Drivers who use the Mersey Gateway bridge have racked up nearly £50,000 worth of fines in just seven days.
Toll operator Merseyflow has confirmed that a total of 2,179 penalty notices were issued across the second week of the £600m structure opening.
A spokesman told our sister site the ECHO that no penalty charge notices were issued during the first week, but a total of 2,179 penalty notices were given out during its second week of operation.
Merseyflow said this does not mean drivers were not fined in the first week, but means they would have only received the penalty notice the following week.
Drivers of cars pay £2 each way to cross, which they can do online, by phone or by registering £35 for an account – as the new bridge does not have toll booths.
However the toll charge rises to either £6 or £8, each way, depending on the tonnage of the vehicle.
If fined, drivers have to pay a penalty notice of £20 plus whatever they paid to cross the toll.
Therefore the minimum fine of £22 will have brought in £47,938 but this figure could be a lot more, depending on the vehicle and amount of trips.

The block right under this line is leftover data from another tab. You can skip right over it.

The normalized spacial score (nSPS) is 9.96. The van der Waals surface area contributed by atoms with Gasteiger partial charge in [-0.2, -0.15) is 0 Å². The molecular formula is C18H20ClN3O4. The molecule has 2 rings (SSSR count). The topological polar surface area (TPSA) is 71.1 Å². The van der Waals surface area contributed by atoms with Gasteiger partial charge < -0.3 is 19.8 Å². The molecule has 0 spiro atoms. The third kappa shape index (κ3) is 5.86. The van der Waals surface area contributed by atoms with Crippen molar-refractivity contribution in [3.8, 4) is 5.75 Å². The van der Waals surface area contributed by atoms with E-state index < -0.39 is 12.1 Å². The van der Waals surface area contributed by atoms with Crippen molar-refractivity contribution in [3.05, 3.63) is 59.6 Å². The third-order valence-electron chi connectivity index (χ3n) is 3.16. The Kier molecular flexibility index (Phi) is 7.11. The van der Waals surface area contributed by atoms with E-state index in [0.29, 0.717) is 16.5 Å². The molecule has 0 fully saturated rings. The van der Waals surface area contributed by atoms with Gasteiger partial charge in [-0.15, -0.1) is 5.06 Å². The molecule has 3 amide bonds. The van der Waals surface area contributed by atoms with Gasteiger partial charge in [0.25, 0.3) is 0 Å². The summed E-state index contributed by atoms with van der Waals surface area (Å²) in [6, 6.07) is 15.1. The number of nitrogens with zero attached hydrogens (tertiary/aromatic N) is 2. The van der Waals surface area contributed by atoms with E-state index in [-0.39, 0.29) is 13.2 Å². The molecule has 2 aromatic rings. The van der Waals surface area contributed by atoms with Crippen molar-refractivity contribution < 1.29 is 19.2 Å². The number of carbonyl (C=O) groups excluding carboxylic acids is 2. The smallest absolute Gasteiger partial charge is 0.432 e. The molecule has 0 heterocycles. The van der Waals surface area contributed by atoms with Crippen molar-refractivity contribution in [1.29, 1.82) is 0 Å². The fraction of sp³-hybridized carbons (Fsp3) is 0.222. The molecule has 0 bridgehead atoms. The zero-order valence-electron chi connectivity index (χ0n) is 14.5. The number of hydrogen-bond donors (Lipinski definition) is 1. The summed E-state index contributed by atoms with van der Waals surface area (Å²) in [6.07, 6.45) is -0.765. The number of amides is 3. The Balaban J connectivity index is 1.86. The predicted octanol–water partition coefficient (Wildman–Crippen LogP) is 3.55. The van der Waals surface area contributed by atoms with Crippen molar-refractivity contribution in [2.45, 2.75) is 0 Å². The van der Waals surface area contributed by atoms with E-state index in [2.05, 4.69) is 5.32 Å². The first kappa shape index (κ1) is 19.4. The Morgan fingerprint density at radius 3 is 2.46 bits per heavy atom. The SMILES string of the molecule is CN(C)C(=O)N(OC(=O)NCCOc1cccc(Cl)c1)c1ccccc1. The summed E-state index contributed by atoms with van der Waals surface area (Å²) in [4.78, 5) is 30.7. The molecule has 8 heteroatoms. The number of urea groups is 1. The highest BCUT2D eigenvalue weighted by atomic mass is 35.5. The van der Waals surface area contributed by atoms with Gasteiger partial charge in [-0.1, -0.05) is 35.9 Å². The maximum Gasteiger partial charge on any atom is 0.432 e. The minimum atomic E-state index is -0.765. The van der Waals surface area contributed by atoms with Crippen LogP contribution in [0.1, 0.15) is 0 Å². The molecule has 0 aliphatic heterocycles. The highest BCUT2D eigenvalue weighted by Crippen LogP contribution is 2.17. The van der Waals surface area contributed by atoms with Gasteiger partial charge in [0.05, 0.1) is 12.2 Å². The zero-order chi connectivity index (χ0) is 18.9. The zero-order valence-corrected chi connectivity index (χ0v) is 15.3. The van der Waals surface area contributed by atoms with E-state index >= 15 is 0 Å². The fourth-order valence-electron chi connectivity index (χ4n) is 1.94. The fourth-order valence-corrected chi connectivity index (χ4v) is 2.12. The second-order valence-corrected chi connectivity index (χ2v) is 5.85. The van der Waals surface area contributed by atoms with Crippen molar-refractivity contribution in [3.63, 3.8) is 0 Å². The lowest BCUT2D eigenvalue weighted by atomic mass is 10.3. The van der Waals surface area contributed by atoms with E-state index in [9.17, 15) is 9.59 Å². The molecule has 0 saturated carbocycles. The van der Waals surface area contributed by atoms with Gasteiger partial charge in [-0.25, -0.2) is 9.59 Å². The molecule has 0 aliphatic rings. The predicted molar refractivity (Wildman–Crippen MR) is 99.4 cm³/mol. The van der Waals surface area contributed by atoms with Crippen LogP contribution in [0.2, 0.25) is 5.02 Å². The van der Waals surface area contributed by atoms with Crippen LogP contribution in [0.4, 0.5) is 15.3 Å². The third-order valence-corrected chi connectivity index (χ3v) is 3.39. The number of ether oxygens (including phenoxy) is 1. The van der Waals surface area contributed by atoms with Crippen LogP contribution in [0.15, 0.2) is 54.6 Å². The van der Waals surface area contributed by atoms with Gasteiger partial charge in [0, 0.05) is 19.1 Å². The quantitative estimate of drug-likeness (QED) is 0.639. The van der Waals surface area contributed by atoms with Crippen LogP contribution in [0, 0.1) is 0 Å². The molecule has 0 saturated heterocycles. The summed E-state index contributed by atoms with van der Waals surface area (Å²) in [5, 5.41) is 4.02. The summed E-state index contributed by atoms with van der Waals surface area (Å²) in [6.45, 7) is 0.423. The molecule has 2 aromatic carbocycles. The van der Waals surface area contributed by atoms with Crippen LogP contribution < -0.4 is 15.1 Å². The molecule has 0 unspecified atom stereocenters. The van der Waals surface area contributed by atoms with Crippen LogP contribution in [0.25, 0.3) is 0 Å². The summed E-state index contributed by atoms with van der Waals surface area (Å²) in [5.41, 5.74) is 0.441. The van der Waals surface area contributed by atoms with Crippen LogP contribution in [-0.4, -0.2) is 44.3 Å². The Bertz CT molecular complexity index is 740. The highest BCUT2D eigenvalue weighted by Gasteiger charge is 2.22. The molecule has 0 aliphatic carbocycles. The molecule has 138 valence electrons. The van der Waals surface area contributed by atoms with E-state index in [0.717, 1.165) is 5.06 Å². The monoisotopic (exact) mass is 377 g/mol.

The bridge, which will cost £1.86bn for the total 30-year repayment and maintenance term before it comes into public ownership, opened on October 14, and spans the River Mersey between Widnes and Runcorn.
So far more than two million journeys have been made across the bridge, with an average of 72,000 vehicles using it every weekday.
And despite a number of complaints Mersey Gateway bosses have said the bridge is 'proving really popular'.
David Parr, Chief Executive of Halton Borough Council and the Mersey Gateway Crossings Board, said: “The new Mersey Gateway Bridge has been really popular.
“More than two million vehicles have used the bridge in total, averaging 72,000 vehicles every weekday, which is over and above what we expected, and shows that people are enjoying the quicker, easier and more reliable journeys the bridge brings.”